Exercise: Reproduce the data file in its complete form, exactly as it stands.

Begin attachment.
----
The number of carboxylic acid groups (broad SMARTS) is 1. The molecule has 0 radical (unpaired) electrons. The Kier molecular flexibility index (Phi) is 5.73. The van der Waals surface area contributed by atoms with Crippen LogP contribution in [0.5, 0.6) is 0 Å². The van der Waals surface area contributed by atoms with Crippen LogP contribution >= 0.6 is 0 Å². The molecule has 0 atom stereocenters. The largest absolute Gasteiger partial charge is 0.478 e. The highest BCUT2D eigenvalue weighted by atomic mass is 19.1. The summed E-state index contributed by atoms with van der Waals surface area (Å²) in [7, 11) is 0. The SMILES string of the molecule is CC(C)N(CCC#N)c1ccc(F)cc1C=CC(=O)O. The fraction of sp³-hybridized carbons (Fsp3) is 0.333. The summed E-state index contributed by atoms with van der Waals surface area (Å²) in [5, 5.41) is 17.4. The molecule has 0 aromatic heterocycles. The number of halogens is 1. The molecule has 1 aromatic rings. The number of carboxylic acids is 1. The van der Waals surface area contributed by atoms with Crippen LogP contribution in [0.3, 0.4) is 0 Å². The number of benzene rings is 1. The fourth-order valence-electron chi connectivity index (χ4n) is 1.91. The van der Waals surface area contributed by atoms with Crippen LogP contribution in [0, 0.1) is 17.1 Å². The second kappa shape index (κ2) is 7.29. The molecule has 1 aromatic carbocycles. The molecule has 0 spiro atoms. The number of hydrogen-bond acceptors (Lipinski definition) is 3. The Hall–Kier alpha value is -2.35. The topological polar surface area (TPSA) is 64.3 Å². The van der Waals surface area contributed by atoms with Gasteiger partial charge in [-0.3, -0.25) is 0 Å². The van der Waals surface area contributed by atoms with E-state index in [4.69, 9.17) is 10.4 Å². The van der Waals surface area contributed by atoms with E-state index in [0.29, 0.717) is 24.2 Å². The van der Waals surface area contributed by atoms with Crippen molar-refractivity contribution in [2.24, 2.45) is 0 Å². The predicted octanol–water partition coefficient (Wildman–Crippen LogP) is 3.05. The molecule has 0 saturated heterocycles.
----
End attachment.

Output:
The number of carboxylic acid groups (broad SMARTS) is 1. The molecule has 0 radical (unpaired) electrons. The Kier molecular flexibility index (Phi) is 5.73. The van der Waals surface area contributed by atoms with Crippen LogP contribution in [0.5, 0.6) is 0 Å². The van der Waals surface area contributed by atoms with Crippen LogP contribution >= 0.6 is 0 Å². The molecule has 0 atom stereocenters. The largest absolute Gasteiger partial charge is 0.478 e. The highest BCUT2D eigenvalue weighted by atomic mass is 19.1. The summed E-state index contributed by atoms with van der Waals surface area (Å²) in [7, 11) is 0. The SMILES string of the molecule is CC(C)N(CCC#N)c1ccc(F)cc1C=CC(=O)O. The fraction of sp³-hybridized carbons (Fsp3) is 0.333. The summed E-state index contributed by atoms with van der Waals surface area (Å²) in [5, 5.41) is 17.4. The molecule has 0 aromatic heterocycles. The number of halogens is 1. The molecule has 1 aromatic rings. The number of carboxylic acids is 1. The van der Waals surface area contributed by atoms with Crippen LogP contribution in [0.3, 0.4) is 0 Å². The number of benzene rings is 1. The fourth-order valence-electron chi connectivity index (χ4n) is 1.91. The van der Waals surface area contributed by atoms with Crippen LogP contribution in [0, 0.1) is 17.1 Å². The second kappa shape index (κ2) is 7.29. The molecule has 1 aromatic carbocycles. The molecule has 0 spiro atoms. The number of hydrogen-bond acceptors (Lipinski definition) is 3. The Hall–Kier alpha value is -2.35. The topological polar surface area (TPSA) is 64.3 Å². The van der Waals surface area contributed by atoms with Gasteiger partial charge in [-0.3, -0.25) is 0 Å². The van der Waals surface area contributed by atoms with E-state index in [4.69, 9.17) is 10.4 Å². The van der Waals surface area contributed by atoms with E-state index in [0.29, 0.717) is 24.2 Å². The van der Waals surface area contributed by atoms with Crippen molar-refractivity contribution in [2.24, 2.45) is 0 Å². The predicted octanol–water partition coefficient (Wildman–Crippen LogP) is 3.05. The molecule has 0 saturated heterocycles.